If I dug hard enough in my boxes of “stuff” in my garage, somewhere I have an early 50’s Iowa grade school report card for my mother (who passed away 14 years ago), where it had a specific printed line item for the grade she had earned in ‘citizenship.’
The understanding of it back then was an abstract judgement of how you conduct yourself in normal society. And in some schools, it’s used yet today with phrases such as “_______ is a very dependable student. She frequently helps her classmates without being asked to do so. Thank-you for your help” scribbled in the margin as an explanatory/praising phrase on the report card. Basically, a nice way to classify a child’s behavior amongst their peers.
Articles have been appearing in the media recently about how a group in South Dakota (as well as in 6 other states) want to take the definition beyond getting along with your peers, and require actual state level testing on actual citizenship:
“It’s kind of a no-brainer,” state coordinator Georgia Hanson said. “The kids should know this stuff.”
South Dakota schools already must cover statehood and the United States Constitution, “not later than the opening of the eighth grade and shall continue in the high school,” according to state law.
But Hanson’s group would go a step further.
Starting with the 2016-17 school year, the North Dakota measure would require all public, private, and home school students to answer at least 60 percent of questions on the test correctly to be eligible for a diploma. Students can take the test once a year, any time between seventh grade and graduation.
Organizers for the South Dakota initiative plan to introduce a bill for the 2015 legislative session, though Hanson said there was no rush.
“We’ve got time here to get this put together, and we want to make sure that everybody has a chance to either sponsor it or support it,” Hanson said.
The South Dakota law the article mentions (but fails to cite) is SDCL 13-33-4, which reads:
13-33-4. Instruction on United States and state Constitutions required–Years when given. In all public and nonpublic schools located within the state there shall be given regular courses of instruction in the Constitutions of the United States and the State of South Dakota. Such instruction shall begin not later than the opening of the eighth grade and shall continue in the high school to an extent to be determined by the South Dakota Board of Education.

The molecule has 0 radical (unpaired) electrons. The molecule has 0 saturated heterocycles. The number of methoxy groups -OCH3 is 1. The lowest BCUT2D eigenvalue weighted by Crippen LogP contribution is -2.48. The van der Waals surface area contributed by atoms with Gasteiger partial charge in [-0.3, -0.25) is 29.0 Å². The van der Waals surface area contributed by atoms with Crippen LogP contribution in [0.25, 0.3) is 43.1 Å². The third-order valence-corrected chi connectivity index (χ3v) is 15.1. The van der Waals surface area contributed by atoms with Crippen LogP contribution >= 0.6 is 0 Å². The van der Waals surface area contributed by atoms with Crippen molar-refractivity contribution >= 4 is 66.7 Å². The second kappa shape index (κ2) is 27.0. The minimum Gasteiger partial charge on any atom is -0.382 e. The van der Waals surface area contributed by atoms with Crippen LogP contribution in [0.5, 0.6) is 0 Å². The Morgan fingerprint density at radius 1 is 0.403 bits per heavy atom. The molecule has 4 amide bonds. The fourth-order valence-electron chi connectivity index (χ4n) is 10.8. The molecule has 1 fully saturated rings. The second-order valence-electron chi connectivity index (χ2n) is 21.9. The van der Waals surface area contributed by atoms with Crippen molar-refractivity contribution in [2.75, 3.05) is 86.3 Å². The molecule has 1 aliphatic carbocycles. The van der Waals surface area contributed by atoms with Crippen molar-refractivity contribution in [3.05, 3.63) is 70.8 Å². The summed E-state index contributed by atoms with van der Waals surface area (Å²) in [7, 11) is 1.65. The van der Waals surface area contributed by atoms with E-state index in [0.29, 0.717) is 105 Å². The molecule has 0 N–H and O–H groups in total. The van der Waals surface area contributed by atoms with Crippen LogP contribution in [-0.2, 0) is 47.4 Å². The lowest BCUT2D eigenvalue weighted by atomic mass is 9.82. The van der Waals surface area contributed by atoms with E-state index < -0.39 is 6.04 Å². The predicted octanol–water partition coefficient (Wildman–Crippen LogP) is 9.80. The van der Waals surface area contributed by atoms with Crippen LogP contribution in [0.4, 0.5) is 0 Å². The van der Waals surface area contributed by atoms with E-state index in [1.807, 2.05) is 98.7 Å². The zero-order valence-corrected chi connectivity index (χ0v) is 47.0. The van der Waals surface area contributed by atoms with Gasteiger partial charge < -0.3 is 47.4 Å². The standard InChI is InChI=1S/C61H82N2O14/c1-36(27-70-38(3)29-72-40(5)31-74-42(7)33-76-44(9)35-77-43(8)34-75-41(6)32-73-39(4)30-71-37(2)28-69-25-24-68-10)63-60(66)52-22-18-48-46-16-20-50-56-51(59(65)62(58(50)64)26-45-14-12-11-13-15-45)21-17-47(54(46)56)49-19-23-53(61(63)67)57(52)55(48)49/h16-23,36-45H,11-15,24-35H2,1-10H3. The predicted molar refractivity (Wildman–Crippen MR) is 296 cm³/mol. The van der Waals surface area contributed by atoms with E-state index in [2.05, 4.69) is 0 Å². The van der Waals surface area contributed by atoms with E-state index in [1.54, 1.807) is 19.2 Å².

The law goes back to the state’s codification of laws back in 1939, and may pre-date it even further. So it’s not as if South Dakota ignores a basic need for this type of instruction. I don’t have a problem with this broad kind of guidance.
Maybe it’s my contrarian nature, but I can’t escape the notion in my head that the proposal being floated seems like yet another legislative measure for yet another standardized test for yet another graduation requirement. Yes, it’s about things that kids should know, but it’s also coming in the form of a mandate that a special interest wants to see thrust upon school children. And I’m quite sure that it will be administered without funding, leaving it at the expense of school districts and the state.
Before we get too far down the road on a bill being introduced, I think I’d raise the question of how adding this graduation requirement and changing the state’s legal requirement on instruction for the US Constitution was received by the South Dakota Board of Education when it was presented to them.
If it was ever presented to them.
If the parents in the state feel the instruction that schools are currently offering in this area is somehow deficient, the State BOE standards for that type of curriculum should be the first place to look. Going down the legislative path just opens the door for the “Why SDSU is better than USD” standardized graduation requirement, or the “Blogs are Awesome” curriculum law.
And that’s the last thing schools need from the state legislature.
But, that’s just my 2 cents worth. What do you think?
(If you’re interested in finding out what the current graduation requirements are, there’s a 24 page booklet from the DOE available to view on-line.)